Removal of Nuclear Waste Management Techniques and Its Categories
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Removal of Nuclear Waste Management Techniques and Its Categories

Commentary Article - (2022) Volume 6, Issue 1

J. Alian*
*Correspondence: J. Alian, Department of Atomic Energy, University of Pennsylvania, Philadelphia, United States, Email:

Author info »


Nuclear fuel provides the benefits of a high energy density as well as easy storage and transportation. However, the issue of disposing of nuclear waste is getting more and more important as the number of nuclear power plants rises. The removal of nuclear waste is a difficult task. These nuclear wastes are first only temporarily deposited or dumped without any further treatment for nuclear waste. When uranium tailings were previously uncontrolled in the United States, some of them were paved with construction materials and some were thrown into dams, resulting in significant pollution. It is apparent that the high expense of nuclear waste disposal and the improvement of nuclear waste management may result in a reduction in investment. Due to the substantial risk associated with nuclear waste, it is essential to effectively manage the entire radioactive waste process, minimizing the harm that its radiation causes to the environment and people.

Nuclear Waste Characteristics and Categories

Low-level nuclear waste, medium-level radioactive nuclear waste, and high-level nuclear waste are all included in the so-called nuclear waste.

The first type typically consists of some radioactive materials and some waste gas waste produced by nuclear power plants.

The second type typically consists of some waste liquid waste produced during the production of electricity.

Expended fuel that is refilled from the core is the third kind. It has high radioactivity since only a small percentage of it is utilized.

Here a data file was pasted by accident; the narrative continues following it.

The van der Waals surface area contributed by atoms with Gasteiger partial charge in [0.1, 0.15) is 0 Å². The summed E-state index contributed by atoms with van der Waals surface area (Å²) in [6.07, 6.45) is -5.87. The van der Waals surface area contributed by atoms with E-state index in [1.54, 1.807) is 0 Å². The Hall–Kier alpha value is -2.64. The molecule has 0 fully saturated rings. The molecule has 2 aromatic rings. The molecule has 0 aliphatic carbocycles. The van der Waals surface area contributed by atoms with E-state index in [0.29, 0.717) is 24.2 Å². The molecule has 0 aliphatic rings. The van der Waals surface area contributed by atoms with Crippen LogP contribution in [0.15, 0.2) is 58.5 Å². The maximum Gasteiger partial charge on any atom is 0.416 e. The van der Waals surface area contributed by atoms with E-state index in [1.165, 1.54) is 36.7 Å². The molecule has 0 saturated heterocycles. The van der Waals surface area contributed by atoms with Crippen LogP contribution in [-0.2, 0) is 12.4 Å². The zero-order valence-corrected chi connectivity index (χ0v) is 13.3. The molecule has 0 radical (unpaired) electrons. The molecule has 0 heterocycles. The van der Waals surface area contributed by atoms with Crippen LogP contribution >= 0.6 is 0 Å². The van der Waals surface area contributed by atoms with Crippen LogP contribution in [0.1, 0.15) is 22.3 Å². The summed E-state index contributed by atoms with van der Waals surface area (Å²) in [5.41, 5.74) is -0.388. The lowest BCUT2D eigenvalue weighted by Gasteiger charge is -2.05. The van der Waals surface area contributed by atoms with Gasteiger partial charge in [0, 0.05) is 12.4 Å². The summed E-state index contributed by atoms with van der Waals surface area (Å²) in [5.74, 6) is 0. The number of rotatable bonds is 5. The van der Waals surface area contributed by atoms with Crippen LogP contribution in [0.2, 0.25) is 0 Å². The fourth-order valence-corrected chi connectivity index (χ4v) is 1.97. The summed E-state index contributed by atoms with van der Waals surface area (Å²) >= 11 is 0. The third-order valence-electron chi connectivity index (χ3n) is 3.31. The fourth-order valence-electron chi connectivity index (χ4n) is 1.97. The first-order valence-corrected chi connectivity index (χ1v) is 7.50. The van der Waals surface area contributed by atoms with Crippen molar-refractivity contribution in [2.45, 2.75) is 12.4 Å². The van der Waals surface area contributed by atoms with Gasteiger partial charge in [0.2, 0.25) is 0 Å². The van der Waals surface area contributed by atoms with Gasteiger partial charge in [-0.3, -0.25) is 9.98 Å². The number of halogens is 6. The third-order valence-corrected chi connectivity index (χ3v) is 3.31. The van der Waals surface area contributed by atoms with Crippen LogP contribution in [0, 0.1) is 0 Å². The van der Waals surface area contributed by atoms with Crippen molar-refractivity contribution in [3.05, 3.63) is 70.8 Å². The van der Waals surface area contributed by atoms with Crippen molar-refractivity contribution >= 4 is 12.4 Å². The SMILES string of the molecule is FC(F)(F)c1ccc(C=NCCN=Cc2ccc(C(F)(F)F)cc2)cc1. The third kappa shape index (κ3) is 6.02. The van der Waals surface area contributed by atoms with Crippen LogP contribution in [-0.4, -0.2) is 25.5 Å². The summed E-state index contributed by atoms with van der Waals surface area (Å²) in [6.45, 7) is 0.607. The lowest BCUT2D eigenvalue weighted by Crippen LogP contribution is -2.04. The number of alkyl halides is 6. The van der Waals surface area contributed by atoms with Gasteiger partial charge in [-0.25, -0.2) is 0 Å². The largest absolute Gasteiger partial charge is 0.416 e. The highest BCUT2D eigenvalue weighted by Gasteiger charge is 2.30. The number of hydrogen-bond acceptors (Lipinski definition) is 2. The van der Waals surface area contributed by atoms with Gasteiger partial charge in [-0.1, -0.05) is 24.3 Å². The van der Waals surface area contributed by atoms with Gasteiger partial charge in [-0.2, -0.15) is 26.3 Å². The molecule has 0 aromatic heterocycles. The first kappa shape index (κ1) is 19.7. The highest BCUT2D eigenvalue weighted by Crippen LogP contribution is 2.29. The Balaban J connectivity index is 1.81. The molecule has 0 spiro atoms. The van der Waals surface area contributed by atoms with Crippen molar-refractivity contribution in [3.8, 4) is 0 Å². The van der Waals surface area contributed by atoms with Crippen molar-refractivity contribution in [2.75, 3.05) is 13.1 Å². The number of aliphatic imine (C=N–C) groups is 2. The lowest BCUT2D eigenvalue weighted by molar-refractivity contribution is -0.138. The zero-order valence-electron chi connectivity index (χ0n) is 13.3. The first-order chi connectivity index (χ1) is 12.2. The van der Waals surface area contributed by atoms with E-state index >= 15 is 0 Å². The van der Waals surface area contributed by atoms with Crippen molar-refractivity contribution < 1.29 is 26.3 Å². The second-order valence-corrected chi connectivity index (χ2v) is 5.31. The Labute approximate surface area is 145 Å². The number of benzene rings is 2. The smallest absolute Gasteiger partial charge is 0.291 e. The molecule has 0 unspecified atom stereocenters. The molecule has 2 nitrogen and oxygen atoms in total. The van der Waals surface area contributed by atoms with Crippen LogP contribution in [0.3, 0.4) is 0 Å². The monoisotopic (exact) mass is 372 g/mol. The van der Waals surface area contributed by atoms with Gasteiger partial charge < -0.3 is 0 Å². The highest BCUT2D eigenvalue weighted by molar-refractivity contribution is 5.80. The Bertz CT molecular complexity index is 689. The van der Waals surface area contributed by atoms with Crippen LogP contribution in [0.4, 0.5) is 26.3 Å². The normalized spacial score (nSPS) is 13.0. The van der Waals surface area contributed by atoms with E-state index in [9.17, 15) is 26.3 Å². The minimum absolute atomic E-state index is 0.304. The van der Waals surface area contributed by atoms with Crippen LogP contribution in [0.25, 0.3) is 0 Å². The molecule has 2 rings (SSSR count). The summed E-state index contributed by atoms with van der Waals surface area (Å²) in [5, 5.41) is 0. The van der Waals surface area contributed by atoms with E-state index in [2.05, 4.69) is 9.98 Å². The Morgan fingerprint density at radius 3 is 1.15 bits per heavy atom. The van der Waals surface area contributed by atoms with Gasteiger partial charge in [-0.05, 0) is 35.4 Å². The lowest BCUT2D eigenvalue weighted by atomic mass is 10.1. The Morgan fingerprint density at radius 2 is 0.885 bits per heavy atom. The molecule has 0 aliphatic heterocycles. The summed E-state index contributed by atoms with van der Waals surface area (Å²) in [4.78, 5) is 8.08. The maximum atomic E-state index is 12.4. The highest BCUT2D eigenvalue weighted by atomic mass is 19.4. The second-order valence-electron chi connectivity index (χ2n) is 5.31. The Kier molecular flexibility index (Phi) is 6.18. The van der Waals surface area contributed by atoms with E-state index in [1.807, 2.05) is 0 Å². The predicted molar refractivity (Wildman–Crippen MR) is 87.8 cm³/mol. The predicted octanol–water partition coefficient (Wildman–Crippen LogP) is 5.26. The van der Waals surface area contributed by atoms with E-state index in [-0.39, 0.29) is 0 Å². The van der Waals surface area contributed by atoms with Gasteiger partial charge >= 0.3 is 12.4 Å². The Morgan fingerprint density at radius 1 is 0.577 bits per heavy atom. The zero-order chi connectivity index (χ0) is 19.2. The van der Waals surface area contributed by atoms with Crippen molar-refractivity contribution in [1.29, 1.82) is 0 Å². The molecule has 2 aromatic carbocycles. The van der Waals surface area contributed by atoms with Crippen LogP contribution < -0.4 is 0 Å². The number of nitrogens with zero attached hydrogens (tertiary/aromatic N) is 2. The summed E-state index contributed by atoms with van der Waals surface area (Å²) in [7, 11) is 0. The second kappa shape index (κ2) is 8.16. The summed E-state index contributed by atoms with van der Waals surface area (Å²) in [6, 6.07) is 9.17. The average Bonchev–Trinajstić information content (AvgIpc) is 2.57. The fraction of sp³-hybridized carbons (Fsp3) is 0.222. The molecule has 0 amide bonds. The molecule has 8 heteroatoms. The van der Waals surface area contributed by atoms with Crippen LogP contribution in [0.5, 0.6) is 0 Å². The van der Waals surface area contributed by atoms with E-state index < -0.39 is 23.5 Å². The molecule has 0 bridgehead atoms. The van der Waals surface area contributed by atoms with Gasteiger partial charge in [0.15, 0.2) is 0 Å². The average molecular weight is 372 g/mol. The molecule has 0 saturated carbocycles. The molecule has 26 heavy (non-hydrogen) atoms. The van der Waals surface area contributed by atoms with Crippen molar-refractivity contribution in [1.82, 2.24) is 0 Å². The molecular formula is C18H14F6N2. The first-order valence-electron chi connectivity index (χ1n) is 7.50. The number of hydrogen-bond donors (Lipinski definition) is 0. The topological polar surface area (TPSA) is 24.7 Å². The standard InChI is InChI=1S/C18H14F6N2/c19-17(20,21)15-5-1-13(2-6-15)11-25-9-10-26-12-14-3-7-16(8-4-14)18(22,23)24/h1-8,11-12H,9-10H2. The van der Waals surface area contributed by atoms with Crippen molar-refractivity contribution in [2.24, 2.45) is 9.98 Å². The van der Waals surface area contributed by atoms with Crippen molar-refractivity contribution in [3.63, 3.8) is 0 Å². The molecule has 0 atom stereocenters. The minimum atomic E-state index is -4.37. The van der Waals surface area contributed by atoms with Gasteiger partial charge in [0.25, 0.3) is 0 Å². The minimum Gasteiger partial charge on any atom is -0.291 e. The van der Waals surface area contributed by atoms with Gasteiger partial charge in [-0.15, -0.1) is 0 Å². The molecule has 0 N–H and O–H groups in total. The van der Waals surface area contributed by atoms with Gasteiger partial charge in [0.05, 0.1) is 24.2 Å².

Nuclear Waste Treatment

It can be loosely divided into three categories: treatment of radioactive waste gas, treatment of radioactive waste liquid, and treatment of solidification. The radiation safety standards’ radionuclide emission limits for each release of radioactive waste gas must be rigorously followed. The leftover gas is released into the atmosphere after the radioactive particles have been absorbed and filtered by an air filter device. The most significant radioactive waste is liquid since it is caustic, difficult to store, and quick to penetrate. Chemical precipitation, ion exchange, and electro dialysis are the principal therapeutic processes. The fixing of radioactive waste liquid and long-term storage of the radionuclide are the two goals that must be accomplished by curing. The cured product must have enough damage resistance in order to meet the aforementioned requirements. After curing, it is simple to transport, store, and finish.

Recycling of Nuclear Waste

Even though the bulk of the material in used nuclear fuel may be reused, some countries, most notably the united States, view it as trash. The recovery of plutonium and uranium, which may both be used in conventional facilities, has been the focus of the majority of recycling efforts to far.

Latest Treatment Techniques

In the most recent research, Tri-butyl-phosphate absorbent material was used to identify the best conditions for uranium recovery from nuclear waste. According to the findings, increasing the extraction solvent volume, acid content, and blending time improved extraction efficiency. The main objective is to identify the ideal conditions for hydrogen removal from nuclear waste that will prevent hydrogen creation during preservation and, as a result, eliminate any risk of overpressure and detonation. To improve its efficacy, additional experiments concentrating on the removal of Uranium (VI) ions from aqueous nuclear wastes are being conducted.


Small volumes of LLRW still need to be transported to disposal sites despite the broad use of storage for decay. The future of commercial LLRW management in the US is by no means stable beyond that time frame, even if disposal capacity in US Nuclear Regulatory Commission licensed facilities countrywide looks to be adequate for the biomedical demands of the next few decades.

Author Info

J. Alian*
Department of Atomic Energy, University of Pennsylvania, Philadelphia, United States

Received Date: Feb 14, 2022 / Manuscript No: JNEPGT-22-76059 / Editor Assigned: Feb 17, 2022 PreQC No: JNEPGT-22-76059(PQ) / Reviewed Date: Mar 03, 2022 / QC No: JNEPGT-22-76059 / Revised Date: Mar 10, 2022 Revised Manuscript No: JNEPGT-22-76059(R) / Published Date: Mar 17, 2022 Doi: 10.11131/JNEPGT-22/1000001

Copyright: © 2022 J. Alian. This is an open-access article distributed under the terms of the Creative Commons Attribution License, which permits unrestricted use, distribution, and reproduction in any medium, provided the original author and source are credited.